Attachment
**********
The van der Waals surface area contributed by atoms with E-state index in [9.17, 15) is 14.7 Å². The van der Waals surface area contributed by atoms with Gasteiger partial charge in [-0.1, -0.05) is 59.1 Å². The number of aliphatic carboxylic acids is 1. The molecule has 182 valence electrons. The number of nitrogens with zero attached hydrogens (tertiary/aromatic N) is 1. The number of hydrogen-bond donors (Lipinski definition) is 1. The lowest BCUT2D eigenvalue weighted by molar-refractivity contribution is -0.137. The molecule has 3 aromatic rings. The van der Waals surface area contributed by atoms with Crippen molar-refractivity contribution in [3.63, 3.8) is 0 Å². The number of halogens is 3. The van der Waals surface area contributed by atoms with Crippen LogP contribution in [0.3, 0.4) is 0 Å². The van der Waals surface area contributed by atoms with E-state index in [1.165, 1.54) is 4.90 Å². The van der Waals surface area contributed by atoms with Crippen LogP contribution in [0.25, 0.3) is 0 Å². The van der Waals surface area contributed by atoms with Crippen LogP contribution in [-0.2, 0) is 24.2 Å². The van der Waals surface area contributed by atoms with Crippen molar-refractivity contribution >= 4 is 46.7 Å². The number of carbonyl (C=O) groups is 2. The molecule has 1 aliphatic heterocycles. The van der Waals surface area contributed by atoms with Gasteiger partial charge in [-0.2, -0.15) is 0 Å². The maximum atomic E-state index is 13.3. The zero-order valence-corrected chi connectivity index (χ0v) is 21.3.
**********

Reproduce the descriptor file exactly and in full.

The van der Waals surface area contributed by atoms with E-state index in [9.17, 15) is 14.7 Å². The van der Waals surface area contributed by atoms with Gasteiger partial charge in [-0.1, -0.05) is 59.1 Å². The number of aliphatic carboxylic acids is 1. The molecule has 182 valence electrons. The number of nitrogens with zero attached hydrogens (tertiary/aromatic N) is 1. The number of hydrogen-bond donors (Lipinski definition) is 1. The lowest BCUT2D eigenvalue weighted by molar-refractivity contribution is -0.137. The molecule has 3 aromatic rings. The van der Waals surface area contributed by atoms with Crippen molar-refractivity contribution in [3.63, 3.8) is 0 Å². The number of halogens is 3. The van der Waals surface area contributed by atoms with Crippen LogP contribution in [0.3, 0.4) is 0 Å². The van der Waals surface area contributed by atoms with E-state index in [1.165, 1.54) is 4.90 Å². The van der Waals surface area contributed by atoms with Crippen LogP contribution in [0.25, 0.3) is 0 Å². The van der Waals surface area contributed by atoms with Crippen LogP contribution in [-0.2, 0) is 24.2 Å². The van der Waals surface area contributed by atoms with Crippen molar-refractivity contribution >= 4 is 46.7 Å². The number of carbonyl (C=O) groups is 2. The molecule has 1 aliphatic heterocycles. The van der Waals surface area contributed by atoms with Gasteiger partial charge in [-0.2, -0.15) is 0 Å². The maximum atomic E-state index is 13.3. The zero-order valence-corrected chi connectivity index (χ0v) is 21.3.